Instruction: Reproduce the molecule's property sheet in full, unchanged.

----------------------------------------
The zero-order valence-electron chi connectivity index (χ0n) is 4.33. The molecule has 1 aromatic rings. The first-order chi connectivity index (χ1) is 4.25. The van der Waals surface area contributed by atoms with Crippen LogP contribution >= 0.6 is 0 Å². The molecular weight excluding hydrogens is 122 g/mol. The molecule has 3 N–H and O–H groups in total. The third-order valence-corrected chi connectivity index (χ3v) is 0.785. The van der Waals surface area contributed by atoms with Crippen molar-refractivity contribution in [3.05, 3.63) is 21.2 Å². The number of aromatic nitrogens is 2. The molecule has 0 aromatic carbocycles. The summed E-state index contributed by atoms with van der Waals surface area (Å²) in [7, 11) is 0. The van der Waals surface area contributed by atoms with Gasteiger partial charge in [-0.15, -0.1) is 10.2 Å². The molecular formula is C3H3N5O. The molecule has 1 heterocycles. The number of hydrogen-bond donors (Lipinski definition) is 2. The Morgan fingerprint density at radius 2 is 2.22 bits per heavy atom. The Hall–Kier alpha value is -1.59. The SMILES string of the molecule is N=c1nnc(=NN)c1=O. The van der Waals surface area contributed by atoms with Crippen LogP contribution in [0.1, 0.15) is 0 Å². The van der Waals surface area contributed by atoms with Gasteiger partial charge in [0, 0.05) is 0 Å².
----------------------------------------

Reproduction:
The zero-order valence-electron chi connectivity index (χ0n) is 4.33. The molecule has 1 aromatic rings. The first-order chi connectivity index (χ1) is 4.25. The van der Waals surface area contributed by atoms with Crippen LogP contribution >= 0.6 is 0 Å². The molecular weight excluding hydrogens is 122 g/mol. The molecule has 3 N–H and O–H groups in total. The third-order valence-corrected chi connectivity index (χ3v) is 0.785. The van der Waals surface area contributed by atoms with Crippen molar-refractivity contribution in [3.05, 3.63) is 21.2 Å². The number of aromatic nitrogens is 2. The molecule has 0 aromatic carbocycles. The summed E-state index contributed by atoms with van der Waals surface area (Å²) in [7, 11) is 0. The van der Waals surface area contributed by atoms with Gasteiger partial charge in [-0.15, -0.1) is 10.2 Å². The molecular formula is C3H3N5O. The molecule has 1 heterocycles. The number of hydrogen-bond donors (Lipinski definition) is 2. The Morgan fingerprint density at radius 2 is 2.22 bits per heavy atom. The Hall–Kier alpha value is -1.59. The SMILES string of the molecule is N=c1nnc(=NN)c1=O. The van der Waals surface area contributed by atoms with Crippen LogP contribution in [0.1, 0.15) is 0 Å². The van der Waals surface area contributed by atoms with Gasteiger partial charge in [0, 0.05) is 0 Å².